Middle-Class Children

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A child’s experience of their childhood is shaped by who they spend their childhood with. This revolves around which social class they belong to. Middle-class children rarely see their relations even if they live close by, whereas poor and working-class children have strong ties with their relations and see them often (Lareau, 2002). Middle-class children have such busy schedules they do not have time to visit extended relatives. Poor and working-class children spend their birthdays almost entirely with their family and not their peers from school or activities like middle-class children (Lareau, 2002). A child’s experience of their birthday was different depending on their social class. Children’s experience of Christmas was different depending…show more content…
Middle-class children are listened to more and given more attention, although not always and not by every middle-class family. They are given a greater number of opportunities to negotiate and discuss issues or events (Lareau, 2002). Middle-class children have the ability to use their debating and reasoning skills to get what they want from their parents. They picture themselves as worthy of and entitled to their parent’s time. In comparison to middle-class children being entitled, working class children are “viewed as subordinate to adults” (Lareau, 2002; 773). Working class parents do not decide a course of action based on the children’s wishes as much as middle-class children. Poor and working-class mothers talk less and when they do talk, they tend to be more authoritarian, using directives and do not probe for more details or opinions. There are differences between parents from different classes, and within the same class. For example, in some working class families physical discipline is used. Harold’s mother, who is black and poor, listens to him but does not ask questions or encourage him (Lareau, 2002). She uses direct statements without elaboration. Working-class children are listened to but not always responded to. Conversations are not seen as opportunities to expand their critical thinking skills or analytical skills, whereas they are among middle-class families.…show more content…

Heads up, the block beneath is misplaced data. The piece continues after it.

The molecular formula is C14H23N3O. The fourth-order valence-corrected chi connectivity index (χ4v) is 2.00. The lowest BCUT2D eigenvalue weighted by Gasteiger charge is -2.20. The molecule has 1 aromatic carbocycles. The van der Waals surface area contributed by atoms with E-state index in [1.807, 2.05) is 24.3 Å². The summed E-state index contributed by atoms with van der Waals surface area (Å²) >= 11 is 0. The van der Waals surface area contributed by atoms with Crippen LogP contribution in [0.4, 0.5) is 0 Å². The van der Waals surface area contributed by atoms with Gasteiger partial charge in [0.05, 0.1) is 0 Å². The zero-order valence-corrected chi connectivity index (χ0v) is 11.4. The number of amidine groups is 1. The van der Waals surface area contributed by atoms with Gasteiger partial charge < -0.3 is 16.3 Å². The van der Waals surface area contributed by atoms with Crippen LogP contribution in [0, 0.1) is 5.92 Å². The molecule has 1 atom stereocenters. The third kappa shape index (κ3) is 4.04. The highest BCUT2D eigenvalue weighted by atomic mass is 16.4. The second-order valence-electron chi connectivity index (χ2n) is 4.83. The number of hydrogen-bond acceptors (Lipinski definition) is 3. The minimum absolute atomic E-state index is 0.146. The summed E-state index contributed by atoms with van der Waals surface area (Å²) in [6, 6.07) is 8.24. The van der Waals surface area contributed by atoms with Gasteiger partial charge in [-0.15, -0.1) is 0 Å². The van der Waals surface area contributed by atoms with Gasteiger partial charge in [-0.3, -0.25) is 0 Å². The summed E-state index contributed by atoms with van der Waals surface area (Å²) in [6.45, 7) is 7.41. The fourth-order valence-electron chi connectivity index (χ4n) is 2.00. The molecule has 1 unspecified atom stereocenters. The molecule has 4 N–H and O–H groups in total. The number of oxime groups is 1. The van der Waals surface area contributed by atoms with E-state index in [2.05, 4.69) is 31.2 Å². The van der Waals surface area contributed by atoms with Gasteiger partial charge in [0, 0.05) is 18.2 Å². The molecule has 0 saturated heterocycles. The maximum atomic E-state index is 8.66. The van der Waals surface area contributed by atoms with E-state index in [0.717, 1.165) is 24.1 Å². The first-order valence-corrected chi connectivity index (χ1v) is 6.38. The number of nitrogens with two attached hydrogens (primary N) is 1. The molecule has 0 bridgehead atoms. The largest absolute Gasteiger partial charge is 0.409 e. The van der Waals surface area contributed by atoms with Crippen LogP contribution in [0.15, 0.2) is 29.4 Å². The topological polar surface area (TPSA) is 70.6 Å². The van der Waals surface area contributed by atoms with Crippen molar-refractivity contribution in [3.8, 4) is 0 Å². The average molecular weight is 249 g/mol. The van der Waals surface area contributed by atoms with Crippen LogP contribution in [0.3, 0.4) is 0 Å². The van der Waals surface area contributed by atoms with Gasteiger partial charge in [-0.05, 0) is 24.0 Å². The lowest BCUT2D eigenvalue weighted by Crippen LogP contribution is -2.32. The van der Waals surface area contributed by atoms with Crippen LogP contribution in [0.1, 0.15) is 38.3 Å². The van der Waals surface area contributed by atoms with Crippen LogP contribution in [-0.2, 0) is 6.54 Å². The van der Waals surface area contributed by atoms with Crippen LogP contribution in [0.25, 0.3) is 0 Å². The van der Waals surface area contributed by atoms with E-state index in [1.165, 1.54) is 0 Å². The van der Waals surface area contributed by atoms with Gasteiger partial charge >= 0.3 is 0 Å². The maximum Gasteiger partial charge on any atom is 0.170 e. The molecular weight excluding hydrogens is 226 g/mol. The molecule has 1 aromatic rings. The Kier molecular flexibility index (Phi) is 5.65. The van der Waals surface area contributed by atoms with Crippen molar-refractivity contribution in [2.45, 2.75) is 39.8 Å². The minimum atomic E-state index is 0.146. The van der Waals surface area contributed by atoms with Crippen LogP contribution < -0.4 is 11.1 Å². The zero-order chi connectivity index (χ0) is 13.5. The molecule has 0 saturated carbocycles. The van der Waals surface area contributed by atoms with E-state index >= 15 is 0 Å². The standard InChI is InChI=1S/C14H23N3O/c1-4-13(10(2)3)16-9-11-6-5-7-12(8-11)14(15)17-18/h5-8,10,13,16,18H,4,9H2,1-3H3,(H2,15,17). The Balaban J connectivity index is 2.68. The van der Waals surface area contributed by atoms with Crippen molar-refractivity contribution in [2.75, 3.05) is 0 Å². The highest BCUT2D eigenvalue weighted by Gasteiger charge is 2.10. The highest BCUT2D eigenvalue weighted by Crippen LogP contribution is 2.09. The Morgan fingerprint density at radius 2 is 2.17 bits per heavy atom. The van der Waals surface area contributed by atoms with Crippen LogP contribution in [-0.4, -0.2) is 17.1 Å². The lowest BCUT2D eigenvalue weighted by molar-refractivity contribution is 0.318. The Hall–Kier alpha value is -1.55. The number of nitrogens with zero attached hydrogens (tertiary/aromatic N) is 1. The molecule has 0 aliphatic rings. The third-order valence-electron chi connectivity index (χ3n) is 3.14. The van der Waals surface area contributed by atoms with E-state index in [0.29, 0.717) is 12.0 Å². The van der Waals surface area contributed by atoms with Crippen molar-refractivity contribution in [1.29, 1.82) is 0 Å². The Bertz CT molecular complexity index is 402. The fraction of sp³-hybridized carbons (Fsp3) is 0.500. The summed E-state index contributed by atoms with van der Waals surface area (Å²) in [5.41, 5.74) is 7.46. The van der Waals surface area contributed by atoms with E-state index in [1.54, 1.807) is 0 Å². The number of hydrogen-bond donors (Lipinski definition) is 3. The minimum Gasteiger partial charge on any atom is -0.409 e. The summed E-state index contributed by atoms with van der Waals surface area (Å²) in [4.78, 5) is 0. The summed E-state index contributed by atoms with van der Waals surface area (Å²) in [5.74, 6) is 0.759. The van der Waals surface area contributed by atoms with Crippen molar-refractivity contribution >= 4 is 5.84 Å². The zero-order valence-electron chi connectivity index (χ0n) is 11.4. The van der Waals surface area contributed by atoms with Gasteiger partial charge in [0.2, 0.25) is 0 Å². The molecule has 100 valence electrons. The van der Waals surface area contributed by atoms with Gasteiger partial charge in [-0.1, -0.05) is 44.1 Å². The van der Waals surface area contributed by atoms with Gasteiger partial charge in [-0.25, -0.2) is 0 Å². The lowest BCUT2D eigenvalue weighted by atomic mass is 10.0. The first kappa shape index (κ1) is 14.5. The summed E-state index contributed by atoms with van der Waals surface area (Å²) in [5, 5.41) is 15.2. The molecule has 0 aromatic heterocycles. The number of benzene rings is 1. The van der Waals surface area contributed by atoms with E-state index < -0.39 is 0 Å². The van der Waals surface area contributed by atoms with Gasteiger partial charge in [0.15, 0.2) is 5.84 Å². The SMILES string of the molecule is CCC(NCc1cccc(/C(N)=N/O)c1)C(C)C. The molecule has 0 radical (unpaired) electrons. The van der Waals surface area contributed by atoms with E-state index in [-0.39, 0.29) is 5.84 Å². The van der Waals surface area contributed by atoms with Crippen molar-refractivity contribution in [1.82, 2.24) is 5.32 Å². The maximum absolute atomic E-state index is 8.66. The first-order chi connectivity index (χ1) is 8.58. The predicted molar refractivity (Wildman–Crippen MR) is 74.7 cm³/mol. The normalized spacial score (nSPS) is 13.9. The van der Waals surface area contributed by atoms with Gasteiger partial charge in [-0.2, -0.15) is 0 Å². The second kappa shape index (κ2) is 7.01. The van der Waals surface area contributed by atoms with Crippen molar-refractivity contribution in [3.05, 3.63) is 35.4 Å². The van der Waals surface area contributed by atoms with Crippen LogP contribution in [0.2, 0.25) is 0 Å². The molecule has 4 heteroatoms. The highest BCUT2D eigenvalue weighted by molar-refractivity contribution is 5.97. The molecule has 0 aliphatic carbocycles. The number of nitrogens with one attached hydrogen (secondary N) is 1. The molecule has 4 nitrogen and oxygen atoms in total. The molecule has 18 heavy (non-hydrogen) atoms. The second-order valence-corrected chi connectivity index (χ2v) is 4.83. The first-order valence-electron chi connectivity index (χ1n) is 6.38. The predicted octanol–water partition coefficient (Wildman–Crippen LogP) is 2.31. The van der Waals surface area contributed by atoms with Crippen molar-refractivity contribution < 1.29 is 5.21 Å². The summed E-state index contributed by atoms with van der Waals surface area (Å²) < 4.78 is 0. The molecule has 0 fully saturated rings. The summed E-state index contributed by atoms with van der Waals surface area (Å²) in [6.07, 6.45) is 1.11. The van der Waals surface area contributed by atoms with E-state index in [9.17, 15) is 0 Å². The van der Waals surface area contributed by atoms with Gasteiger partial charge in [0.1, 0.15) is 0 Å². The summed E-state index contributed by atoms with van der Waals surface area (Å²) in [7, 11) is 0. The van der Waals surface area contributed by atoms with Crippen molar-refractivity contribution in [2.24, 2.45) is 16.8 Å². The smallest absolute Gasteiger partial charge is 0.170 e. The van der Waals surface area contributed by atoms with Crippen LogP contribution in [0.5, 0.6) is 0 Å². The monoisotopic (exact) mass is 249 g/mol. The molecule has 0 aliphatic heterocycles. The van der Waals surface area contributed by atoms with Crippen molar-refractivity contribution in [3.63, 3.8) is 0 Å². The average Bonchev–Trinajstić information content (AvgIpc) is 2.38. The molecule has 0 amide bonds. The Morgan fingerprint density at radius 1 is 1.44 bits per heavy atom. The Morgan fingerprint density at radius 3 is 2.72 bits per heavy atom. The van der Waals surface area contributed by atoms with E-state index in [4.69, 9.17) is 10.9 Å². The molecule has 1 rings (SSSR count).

Working-class parents and children were uneasy during these interactions, whether formal or informal. They distrusted and feared most social institutions as many working-class families had experienced negative ordeals with social institutions such as schools. In Lareau’s study (2002), Harold’s mother who is black and poor, gets her nephew to observe a weigh in and pass on the information, rather than trusting what the doctor says. Working class parents felt inferior to professionals who themselves were middle-class. Parents from working-class families passed on feeling of powerlessness when dealing with professionals to their children (Lareau, 2002). In contrast, middle-class parents were confident when criticising professionals such as educators as a result of their own education. They also had a wider vocabulary so they understood the interactions with professionals more than working class parents did. Working class parents were not as aware of the terms being used in these interactions and often appeared confused (Lareau, 2002). Working class and poor families although distrustful of professionals, tend to be overly accepting while middle-class parents translate skills in how to negotiate the child’s way through his or her own life path. Middle-class children are taught to be prepared, be confident and be
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